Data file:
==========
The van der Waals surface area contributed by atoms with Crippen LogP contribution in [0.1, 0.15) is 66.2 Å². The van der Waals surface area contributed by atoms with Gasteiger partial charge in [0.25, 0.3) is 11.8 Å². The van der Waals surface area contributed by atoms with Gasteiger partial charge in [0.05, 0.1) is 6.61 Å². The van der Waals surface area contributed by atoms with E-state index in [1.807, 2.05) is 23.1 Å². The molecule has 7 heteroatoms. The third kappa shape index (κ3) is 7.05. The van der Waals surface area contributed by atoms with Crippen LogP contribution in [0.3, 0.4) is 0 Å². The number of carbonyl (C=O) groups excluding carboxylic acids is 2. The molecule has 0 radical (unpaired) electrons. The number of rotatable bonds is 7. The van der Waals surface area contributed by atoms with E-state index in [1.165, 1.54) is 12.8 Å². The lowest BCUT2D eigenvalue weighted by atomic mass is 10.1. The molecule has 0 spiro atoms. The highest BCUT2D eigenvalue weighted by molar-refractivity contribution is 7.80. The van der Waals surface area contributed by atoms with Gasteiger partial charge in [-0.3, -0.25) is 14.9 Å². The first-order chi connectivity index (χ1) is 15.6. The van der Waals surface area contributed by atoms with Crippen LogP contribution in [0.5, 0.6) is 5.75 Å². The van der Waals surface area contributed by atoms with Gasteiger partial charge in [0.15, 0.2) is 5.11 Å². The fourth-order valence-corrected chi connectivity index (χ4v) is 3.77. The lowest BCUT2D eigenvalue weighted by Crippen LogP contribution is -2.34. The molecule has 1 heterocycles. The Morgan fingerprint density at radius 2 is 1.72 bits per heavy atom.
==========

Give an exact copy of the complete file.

The van der Waals surface area contributed by atoms with Crippen LogP contribution in [0.1, 0.15) is 66.2 Å². The van der Waals surface area contributed by atoms with Gasteiger partial charge in [0.25, 0.3) is 11.8 Å². The van der Waals surface area contributed by atoms with Gasteiger partial charge in [0.05, 0.1) is 6.61 Å². The van der Waals surface area contributed by atoms with E-state index in [1.807, 2.05) is 23.1 Å². The molecule has 7 heteroatoms. The third kappa shape index (κ3) is 7.05. The van der Waals surface area contributed by atoms with Crippen LogP contribution in [0.3, 0.4) is 0 Å². The number of carbonyl (C=O) groups excluding carboxylic acids is 2. The molecule has 0 radical (unpaired) electrons. The number of rotatable bonds is 7. The van der Waals surface area contributed by atoms with E-state index in [1.165, 1.54) is 12.8 Å². The lowest BCUT2D eigenvalue weighted by atomic mass is 10.1. The molecule has 0 spiro atoms. The highest BCUT2D eigenvalue weighted by molar-refractivity contribution is 7.80. The van der Waals surface area contributed by atoms with Gasteiger partial charge in [-0.3, -0.25) is 14.9 Å². The first-order chi connectivity index (χ1) is 15.6. The van der Waals surface area contributed by atoms with Crippen LogP contribution in [0.5, 0.6) is 5.75 Å². The van der Waals surface area contributed by atoms with Gasteiger partial charge in [0.15, 0.2) is 5.11 Å². The fourth-order valence-corrected chi connectivity index (χ4v) is 3.77. The lowest BCUT2D eigenvalue weighted by Crippen LogP contribution is -2.34. The molecule has 1 heterocycles. The Morgan fingerprint density at radius 2 is 1.72 bits per heavy atom.